Must read: Edible Atlas that celebrates daily meals
As we see, the military takeover is being patrolled by soldiers on the streets of Bangkok, a fitting moment to see the history and myths encoded in the daily food. This month it was recalled that Pad Thai owes its popularity to being adopted as a national dish by the ultra-nationalist military dictator of Thailand, Plaque Fibunsankharam, in the 1940s. Some say there was an attempt to curb the use of rice, whose export was (and remains) a major source of income, but the food is so popular around the world that Mina Holland says she chose not to repeat it and included the recipe. His encyclopedic survey of daily food, The Edible Atlas: Thirty-Nine Cuisine around the world.
A strange excitement tells the book that Holland, an established food writer, has consciously acted consciously between the specialty of the daily food eaten at his birthplace and its entertainment elsewhere in the kitchen. Part travel stories, part personal history (Holland’s father was born in Nigeria, his grandmother in Nainital, his grandfather retired in Pattaya, Thailand), Part Literary Overview (food-related and other quotes from writers, Arundhati Roy in India, Orhan Pamuk in Turkey), Mario Vargas On Peru, etc.), The Edible Atlas tries to show how local cuisine has its place, how a dish has its ingredients and the geography, history, customs, local mood of the recipe: “Why do people eat as they do in different parts of the world.” Can’t wait to tell you when a particular meal or snack will define our memory of that moment.
However, in addition to this convenient guide to how to enjoy daily meals, thinking and informative (and always enjoyable), Holland includes a few food recipes from those countries (or in the case of exceptionally rich and varied food countries, India, Italy, France), China, etc. , Different regions of). You know ambition – you know you’ll never find a pretzel like that pretzel in the dhabas of Amritsar or in the beer gardens in Munich, but you’ll never give up trying to find it approximate.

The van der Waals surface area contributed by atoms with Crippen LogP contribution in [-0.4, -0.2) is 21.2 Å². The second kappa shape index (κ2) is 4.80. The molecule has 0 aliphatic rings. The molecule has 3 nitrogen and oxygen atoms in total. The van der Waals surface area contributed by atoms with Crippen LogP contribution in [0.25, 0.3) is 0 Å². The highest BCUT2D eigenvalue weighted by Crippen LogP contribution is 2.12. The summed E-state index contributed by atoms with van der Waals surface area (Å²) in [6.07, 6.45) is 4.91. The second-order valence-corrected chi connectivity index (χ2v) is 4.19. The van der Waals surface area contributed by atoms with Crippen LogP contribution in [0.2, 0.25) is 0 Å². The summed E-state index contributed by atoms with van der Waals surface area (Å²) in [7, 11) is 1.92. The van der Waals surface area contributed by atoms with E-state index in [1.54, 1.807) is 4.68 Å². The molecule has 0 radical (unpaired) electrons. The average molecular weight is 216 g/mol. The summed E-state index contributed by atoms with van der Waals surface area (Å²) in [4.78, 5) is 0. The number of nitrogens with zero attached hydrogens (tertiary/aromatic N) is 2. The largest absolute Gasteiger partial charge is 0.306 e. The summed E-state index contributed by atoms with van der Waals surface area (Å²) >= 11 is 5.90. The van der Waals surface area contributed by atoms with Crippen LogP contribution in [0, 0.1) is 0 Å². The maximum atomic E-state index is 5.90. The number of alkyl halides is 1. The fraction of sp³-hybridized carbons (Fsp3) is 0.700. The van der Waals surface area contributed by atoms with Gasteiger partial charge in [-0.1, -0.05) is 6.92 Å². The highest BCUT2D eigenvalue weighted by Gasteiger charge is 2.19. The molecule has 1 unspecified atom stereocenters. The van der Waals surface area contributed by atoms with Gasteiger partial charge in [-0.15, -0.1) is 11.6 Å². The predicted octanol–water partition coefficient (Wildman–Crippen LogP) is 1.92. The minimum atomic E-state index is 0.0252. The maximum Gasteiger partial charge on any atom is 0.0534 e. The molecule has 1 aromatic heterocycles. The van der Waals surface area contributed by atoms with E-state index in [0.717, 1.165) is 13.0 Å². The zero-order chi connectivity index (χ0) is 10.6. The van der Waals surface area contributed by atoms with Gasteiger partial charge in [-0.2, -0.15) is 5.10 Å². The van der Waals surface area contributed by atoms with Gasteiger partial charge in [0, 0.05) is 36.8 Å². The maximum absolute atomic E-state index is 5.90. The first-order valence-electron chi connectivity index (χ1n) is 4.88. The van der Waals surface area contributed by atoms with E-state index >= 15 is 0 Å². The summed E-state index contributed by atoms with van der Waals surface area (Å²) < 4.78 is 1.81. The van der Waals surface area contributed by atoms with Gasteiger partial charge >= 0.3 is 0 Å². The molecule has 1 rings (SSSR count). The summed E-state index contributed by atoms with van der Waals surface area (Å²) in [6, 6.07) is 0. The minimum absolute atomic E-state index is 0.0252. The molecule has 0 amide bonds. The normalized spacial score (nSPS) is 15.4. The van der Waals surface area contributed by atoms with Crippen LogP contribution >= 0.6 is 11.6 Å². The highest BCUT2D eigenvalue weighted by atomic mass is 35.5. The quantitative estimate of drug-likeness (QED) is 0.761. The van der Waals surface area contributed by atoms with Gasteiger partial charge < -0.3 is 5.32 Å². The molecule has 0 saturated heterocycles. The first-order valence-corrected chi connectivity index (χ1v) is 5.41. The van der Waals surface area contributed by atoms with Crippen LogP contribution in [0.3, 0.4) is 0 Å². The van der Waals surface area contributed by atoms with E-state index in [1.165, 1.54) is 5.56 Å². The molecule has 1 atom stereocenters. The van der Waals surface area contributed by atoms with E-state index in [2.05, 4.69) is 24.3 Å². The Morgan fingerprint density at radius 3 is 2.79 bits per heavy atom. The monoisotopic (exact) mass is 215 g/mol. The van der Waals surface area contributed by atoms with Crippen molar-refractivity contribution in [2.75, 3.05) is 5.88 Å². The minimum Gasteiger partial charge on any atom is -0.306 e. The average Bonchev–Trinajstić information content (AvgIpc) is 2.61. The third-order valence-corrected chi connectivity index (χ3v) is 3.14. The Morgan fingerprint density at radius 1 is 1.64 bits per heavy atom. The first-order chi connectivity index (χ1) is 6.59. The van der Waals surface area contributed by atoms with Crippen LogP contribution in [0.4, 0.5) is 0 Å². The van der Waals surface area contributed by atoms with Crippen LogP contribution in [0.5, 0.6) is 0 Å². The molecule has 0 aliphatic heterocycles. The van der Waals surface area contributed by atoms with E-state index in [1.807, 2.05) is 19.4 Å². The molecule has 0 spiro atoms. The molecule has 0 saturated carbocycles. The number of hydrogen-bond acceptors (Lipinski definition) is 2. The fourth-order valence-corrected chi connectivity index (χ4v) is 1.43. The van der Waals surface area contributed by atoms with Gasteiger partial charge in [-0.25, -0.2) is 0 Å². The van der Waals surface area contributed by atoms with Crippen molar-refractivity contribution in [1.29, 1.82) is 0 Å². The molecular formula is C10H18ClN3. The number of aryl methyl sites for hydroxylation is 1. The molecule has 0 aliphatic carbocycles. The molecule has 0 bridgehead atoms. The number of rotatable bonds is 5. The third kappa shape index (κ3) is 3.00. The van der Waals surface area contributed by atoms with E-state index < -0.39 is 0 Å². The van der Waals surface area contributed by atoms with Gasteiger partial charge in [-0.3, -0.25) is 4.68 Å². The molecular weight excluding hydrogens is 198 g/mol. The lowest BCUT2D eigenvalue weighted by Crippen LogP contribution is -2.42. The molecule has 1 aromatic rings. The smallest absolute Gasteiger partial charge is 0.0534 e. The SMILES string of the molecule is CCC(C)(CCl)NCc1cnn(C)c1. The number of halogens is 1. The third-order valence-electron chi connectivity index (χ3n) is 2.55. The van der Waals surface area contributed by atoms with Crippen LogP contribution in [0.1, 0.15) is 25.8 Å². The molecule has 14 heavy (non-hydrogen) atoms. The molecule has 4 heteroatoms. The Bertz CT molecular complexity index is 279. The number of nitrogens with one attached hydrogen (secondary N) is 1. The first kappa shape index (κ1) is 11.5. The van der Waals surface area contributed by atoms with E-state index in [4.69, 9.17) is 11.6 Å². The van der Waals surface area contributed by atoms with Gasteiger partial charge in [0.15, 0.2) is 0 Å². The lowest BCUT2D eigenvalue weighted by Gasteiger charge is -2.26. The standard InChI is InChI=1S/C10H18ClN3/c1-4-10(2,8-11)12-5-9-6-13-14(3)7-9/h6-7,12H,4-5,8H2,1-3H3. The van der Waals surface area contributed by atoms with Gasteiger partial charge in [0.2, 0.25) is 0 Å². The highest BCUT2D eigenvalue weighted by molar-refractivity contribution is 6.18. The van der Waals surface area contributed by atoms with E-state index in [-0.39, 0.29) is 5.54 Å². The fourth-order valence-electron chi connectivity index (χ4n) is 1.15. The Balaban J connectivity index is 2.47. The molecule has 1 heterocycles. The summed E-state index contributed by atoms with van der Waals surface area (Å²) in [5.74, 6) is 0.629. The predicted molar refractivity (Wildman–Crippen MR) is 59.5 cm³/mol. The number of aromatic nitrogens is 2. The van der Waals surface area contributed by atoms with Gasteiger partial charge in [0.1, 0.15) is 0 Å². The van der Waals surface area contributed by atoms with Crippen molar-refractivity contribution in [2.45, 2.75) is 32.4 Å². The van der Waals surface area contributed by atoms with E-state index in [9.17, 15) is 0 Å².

If you read a book in Holland, you should be reminded that every food has a story. In a book for popular readers and with the permission of brief introductions, he finds various threads. For northern India, for example, the Grand Trunk Road provides a route from Kashmir through Punjab and UP to survey food in Bengal, changing the taste, ingredients and style of cooking to find a reflection of soil conditions. For Vietnam, the colonial background and its geographical location inform its hybrid cuisine, probably best covered in Ban Mi (the French baguette created “light and aerial” so that its thick crust retains locally available fillings). The food in the Veneto region of Italy became understandable by staying a bit in Venice’s place on the old trade route. The traditional ban on eating meat in Japan explains the curious table settings, “a soup, three sides” (i.e., a hearty soup, around which rice, pickles and a third vary). “We don’t cook for one, we cook for 10,” a Brazilian chef told Holland, highlighting the habit of cooking only in a large pan. Jamaica’s hybrid cuisine is certainly a reminder of its violent imperial past, but as Nobel laureate Derek Alcott calls, Holland says food is an aspect of Caribbean life that “dissolves the sigh of history”.
He could add that the ongoing effort to find locally replaceable ingredients for making food from elsewhere is also a way for us to create distance and dissolve barriers.
The story was published in print under the title Food That Travels Well